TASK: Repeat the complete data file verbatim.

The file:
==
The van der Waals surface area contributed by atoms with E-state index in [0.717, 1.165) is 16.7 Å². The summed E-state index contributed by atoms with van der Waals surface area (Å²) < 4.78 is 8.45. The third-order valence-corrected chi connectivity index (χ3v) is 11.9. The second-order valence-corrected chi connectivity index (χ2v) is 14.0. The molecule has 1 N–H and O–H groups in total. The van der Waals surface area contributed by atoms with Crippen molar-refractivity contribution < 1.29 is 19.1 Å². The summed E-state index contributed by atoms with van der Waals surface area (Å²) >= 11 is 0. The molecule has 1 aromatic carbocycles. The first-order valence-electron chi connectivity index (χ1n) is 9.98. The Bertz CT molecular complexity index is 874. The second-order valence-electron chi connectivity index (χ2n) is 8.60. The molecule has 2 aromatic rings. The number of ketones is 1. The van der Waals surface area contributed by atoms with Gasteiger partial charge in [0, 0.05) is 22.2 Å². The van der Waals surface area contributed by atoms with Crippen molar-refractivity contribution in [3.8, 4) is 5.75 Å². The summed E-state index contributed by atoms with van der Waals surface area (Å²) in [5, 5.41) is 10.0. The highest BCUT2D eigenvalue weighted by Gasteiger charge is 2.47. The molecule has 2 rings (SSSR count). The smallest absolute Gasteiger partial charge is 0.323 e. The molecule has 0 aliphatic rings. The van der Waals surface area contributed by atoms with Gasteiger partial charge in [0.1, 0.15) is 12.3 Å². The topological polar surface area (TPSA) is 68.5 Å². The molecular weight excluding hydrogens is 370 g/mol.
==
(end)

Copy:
The van der Waals surface area contributed by atoms with E-state index in [0.717, 1.165) is 16.7 Å². The summed E-state index contributed by atoms with van der Waals surface area (Å²) < 4.78 is 8.45. The third-order valence-corrected chi connectivity index (χ3v) is 11.9. The second-order valence-corrected chi connectivity index (χ2v) is 14.0. The molecule has 1 N–H and O–H groups in total. The van der Waals surface area contributed by atoms with Crippen molar-refractivity contribution < 1.29 is 19.1 Å². The summed E-state index contributed by atoms with van der Waals surface area (Å²) >= 11 is 0. The molecule has 1 aromatic carbocycles. The first-order valence-electron chi connectivity index (χ1n) is 9.98. The Bertz CT molecular complexity index is 874. The second-order valence-electron chi connectivity index (χ2n) is 8.60. The molecule has 2 aromatic rings. The number of ketones is 1. The van der Waals surface area contributed by atoms with Gasteiger partial charge in [0, 0.05) is 22.2 Å². The van der Waals surface area contributed by atoms with Crippen molar-refractivity contribution in [3.8, 4) is 5.75 Å². The summed E-state index contributed by atoms with van der Waals surface area (Å²) in [5, 5.41) is 10.0. The highest BCUT2D eigenvalue weighted by Gasteiger charge is 2.47. The molecule has 2 rings (SSSR count). The smallest absolute Gasteiger partial charge is 0.323 e. The molecule has 0 aliphatic rings. The van der Waals surface area contributed by atoms with Gasteiger partial charge in [0.1, 0.15) is 12.3 Å². The topological polar surface area (TPSA) is 68.5 Å². The molecular weight excluding hydrogens is 370 g/mol.